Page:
The GenNext Scientific Advisory Board
GenNext’s Scientific Advisory Board (SAB) members are the pioneering scientists who are responsible for the key developments in FPOP HRPF both for in vitro and in vivo applications.
Dr. Joshua Sharp
Chief Technology Officer
& SAB Chairperson
Professor Sharp is a world renowned and internationally recognized expert in HRPF. He has published more than 25 peer-reviewed articles in the field of HRPF method development, fundamentals, and applications between 2002 and today, with over forty-five publications overall. Professor Sharp published the first benchtop methods for HRPF, including the first method using UV photolysis of hydrogen peroxide for hydroxyl radical generation.
With numerous invited lectures to both academia and private industry on the application of HRPF to biotherapeutics, Dr. Sharp has addressed problems associated with formulation, biosimilarity, aggregation, and protein-protein and protein-ligand interaction mapping. Professor Sharp’s lab is also known for their work in glycosaminoglycan structure-function analysis, and his team commonly leverages their expertise in both areas to study protein-carbohydrate complexes.
Professor Sharp received his PhD in 2003 from a joint program between Oak Ridge National Laboratory and the University of Tennessee, under the mentorship of Dr. Robert Hettich. He performed his postdoctoral studies at the National Institute of Environmental Health Sciences in the Laboratory of Structural Biology, under the supervision of Dr. Kenneth Tomer. In 2007, he joined the University of Georgia’s Complex Carbohydrate Research Center as a research faculty member. Most recently, Professor Sharp joined the faculty at the University of Mississippi School of Pharmacy, where he currently serves as an Associate Professor of Pharmacology, Associate Professor of Chemistry and Biochemistry, and Director of the Glycoscience Center of Research Excellence.
He has received multiple awards for excellence in research, most recently winning the New Investigator Research Award from the University of Mississippi School of Pharmacy and being designated the University of Mississippi nominee for the 2019 Blavatnik Award in Life Sciences. Professor Sharp serves on multiple national and international advisory and review panels as an expert on protein and carbohydrate biophysical and structural analysis by mass spectrometry.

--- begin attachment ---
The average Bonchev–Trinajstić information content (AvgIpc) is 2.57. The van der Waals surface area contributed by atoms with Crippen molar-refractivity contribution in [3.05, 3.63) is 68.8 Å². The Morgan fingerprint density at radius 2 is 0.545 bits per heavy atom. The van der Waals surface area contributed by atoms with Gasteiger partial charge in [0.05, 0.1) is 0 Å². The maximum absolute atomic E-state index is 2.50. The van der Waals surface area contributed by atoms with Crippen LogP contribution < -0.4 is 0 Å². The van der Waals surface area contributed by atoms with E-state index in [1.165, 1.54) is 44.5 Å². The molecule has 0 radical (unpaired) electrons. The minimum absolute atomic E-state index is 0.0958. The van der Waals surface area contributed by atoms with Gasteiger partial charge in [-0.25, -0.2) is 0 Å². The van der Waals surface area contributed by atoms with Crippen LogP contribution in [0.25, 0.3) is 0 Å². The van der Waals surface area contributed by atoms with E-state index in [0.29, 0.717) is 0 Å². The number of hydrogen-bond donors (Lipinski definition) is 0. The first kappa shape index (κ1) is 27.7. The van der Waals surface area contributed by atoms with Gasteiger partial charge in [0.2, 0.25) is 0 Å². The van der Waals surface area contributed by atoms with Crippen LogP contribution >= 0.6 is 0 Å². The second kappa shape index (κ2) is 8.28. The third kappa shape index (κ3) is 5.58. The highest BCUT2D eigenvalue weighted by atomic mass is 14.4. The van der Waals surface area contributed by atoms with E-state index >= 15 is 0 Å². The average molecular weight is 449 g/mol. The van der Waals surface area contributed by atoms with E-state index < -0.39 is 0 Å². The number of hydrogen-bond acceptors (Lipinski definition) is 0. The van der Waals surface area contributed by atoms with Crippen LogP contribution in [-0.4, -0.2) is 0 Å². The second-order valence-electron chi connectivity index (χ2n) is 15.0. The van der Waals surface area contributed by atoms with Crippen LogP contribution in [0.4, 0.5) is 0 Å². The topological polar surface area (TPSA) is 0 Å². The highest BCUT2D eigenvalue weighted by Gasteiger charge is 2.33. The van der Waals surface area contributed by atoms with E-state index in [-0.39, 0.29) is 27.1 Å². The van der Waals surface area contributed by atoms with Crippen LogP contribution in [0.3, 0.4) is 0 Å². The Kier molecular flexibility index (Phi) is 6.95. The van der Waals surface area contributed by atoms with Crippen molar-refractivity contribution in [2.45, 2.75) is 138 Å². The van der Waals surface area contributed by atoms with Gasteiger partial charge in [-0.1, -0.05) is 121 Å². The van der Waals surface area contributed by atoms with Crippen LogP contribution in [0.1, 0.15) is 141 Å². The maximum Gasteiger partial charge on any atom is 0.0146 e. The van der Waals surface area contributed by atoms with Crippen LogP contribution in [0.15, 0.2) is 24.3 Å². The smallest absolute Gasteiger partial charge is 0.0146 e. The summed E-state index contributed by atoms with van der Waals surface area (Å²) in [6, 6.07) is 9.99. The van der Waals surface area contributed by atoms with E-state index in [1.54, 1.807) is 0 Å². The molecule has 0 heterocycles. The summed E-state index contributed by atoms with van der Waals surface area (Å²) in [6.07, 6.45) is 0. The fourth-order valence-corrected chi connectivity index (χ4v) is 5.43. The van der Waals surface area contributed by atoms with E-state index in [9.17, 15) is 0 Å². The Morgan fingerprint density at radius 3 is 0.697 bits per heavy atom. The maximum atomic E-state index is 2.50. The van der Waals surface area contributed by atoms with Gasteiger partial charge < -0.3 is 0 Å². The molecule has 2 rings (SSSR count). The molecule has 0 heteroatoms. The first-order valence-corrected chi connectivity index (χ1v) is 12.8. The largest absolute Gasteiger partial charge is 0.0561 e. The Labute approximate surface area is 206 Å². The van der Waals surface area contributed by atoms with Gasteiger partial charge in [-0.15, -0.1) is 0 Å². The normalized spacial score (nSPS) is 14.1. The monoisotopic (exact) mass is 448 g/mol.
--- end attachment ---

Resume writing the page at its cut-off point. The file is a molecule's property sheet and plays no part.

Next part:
Dr. Ronald Orlando
Board of Directors Member
& SAB Co-Chair
Professor Orlando has more than 40 years of experience with mass spectrometry, over 30 of these years focused on the identification/characterization of proteins and their post-translational modifications with MS. He currently directs the mass spectrometry research laboratory at the Complex Carbohydrate Research Center (CCRC).
Dr. Orlando has co-authored over 150 publications in peer-reviewed journals, given over 100 invited lectures at various conferences, and served on over 45 NIH review panels. Ron has won numerous awards including being named a NATO Advanced Study Fellow, a Leader of Tomorrow by Spectroscopy magazine, and has won the Outstanding Association of Biomolecular Resource Facilities (ABRF) Presentation Award twice. He has organized and taught short courses on the Analysis of Glycoproteins by Mass Spectrometry at meetings of the American Society for Mass Spectrometry (ASMS) and International Symposium and Exhibit on the Separation of Proteins, Peptides & Polynucleotides (ISPPP). Professor Orlando is the founder and past chair of the ABRF Glycoprotein Research Group and is frequently invited to give lectures on his mass spectrometry-based research. Further, Professor Orlando is the Editor-in-Chief of the Journal of Biomolecular Techniques.
Professor Orlando has firsthand experience with small start-up companies, having founded three spin-off/start-up companies: BioInquire in 2007, GlycoScientific in 2009, and PhotoChem Technologies in 2012. BioInquire became profitable in 2008, and in 2010 it was acquired by NuSep (a publicly-traded, Australian company). Professor Orlando was given the award of Entrepreneur of the Year from the Georgia BioBusiness Center because of his critical role in BioInquire’s success. Moreover, he has also been nominated to be a Senior Member of the National Academy of Inventors by Innovation Gateway.
Mark R. Chance, PhD
Case Western Reserve University
Professor Chance is an internationally recognized expert in proteomics and structural biology who has built multiple science and training programs over a 30-year career in academia. He has published over 300 papers with over 15,000 citations. He is currently Vice Dean for Research and holds the titles of Distinguished University Professor, the Charles W. and Iona A. Mathias Professor of Cancer Research, as well as Professor appointments in the Departments of Nutrition, Genetics & Genome Sciences, and General Medical Sciences at the School of Medicine of Case Western Reserve University (CWRU). He is the founding director (since 2005) of the Center for Proteomics and Bioinformatics and founding director of the Center for Synchrotron Biosciences (since 1994). Prior to his appointment at CWRU, Dr. Chance was professor of Physiology and Biophysics at Albert Einstein College of Medicine.